South African Revenue Service (SARS) proposed amendment to section 10(1)(o)(ii) of the Income Tax Act No 58, of 1962

by Mardiliana Santana

PRETORIA, Wednesday 22 February 2017 – During the budget speech the Honourable Pravin Gordon announced that in terms of the principle of base erosion and profit sharing, there are countries with hybrid mismatches. South African law has measures to limit double deductions and income exclusions where there is no corresponding deduction and deductions with no inclusions.

As part of this refinement it was announced in the budget that they are considering amending the foreign employment income-tax exemption in respect of employment income in respect of South African residents. Currently the exemption section 10(1)(ii) allows for an exemption to South African residents on foreign remuneration if they are out of the country for more than 183 days of which 60 days are continuous in any 12 month period.

This exemption is for employees of private-sector companies. In terms of the residence-based system of taxation, South African residents are taxed on their worldwide income. However, this exemption on foreign employment income is seen by Treasury and the South African Revenue Services as excessively generous. If a resident works in a foreign country for more than 183 days with no tax payable in the foreign country, that foreign employment income will benefit from double non-taxation. It is proposed that this exemption be adjusted so that foreign employment income will only be exempt from tax if it is subject to tax in the foreign country.

South African living in foreign countries therefore need to consider whether it is their intention to come back to South Africa after their stay in the foreign country and commence with serious tax planning to mitigate the tax they are now going to be levied with. The announcement does not indicate when this amendment is effective from but this could be levied retrospectively from 1 March 2017 and has many implications for these South Africans.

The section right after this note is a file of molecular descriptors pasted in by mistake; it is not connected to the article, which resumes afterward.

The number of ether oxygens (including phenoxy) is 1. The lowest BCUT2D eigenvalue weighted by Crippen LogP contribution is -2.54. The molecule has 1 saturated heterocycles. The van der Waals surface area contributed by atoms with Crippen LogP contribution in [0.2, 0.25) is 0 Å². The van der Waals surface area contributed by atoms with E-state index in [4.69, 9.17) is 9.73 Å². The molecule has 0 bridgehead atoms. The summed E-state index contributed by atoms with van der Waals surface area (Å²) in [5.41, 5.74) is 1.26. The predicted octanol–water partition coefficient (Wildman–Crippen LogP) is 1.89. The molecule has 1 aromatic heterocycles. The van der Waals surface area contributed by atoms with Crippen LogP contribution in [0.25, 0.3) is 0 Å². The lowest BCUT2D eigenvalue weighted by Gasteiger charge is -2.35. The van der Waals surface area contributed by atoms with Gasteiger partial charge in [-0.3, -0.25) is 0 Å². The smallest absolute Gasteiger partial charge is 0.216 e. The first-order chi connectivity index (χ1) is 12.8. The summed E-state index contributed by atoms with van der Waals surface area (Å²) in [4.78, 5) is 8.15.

Firstly, as there may be no South African employer, these taxpayers are now obliged to register as provisional taxpayers and submit provisional returns at the end of August and February. Failure to do so will subject taxpayers to penalties for non-submission of the returns and also penalties and interest for late payment of the provisional tax. South Africans who do not have intentions of coming back to South Africa must also consider if they now need to officially emigrate so that they cease to be tax residents for both Reserve Bank and South African Revenue Services point of view.

These proposed amendments have serious consequences and must not be taken lightly in an environment where the Group of 20 (G20)/Organisation for Economic Cooperation and Development (OECD) base erosion and profit shifting project produced a set of minimum standards, recommendations and best practices agreed to by all members, including South Africa. These countries will be exchanging information and as a taxpayer, it is recommended that you look at your best options to avoid extreme tax consequences.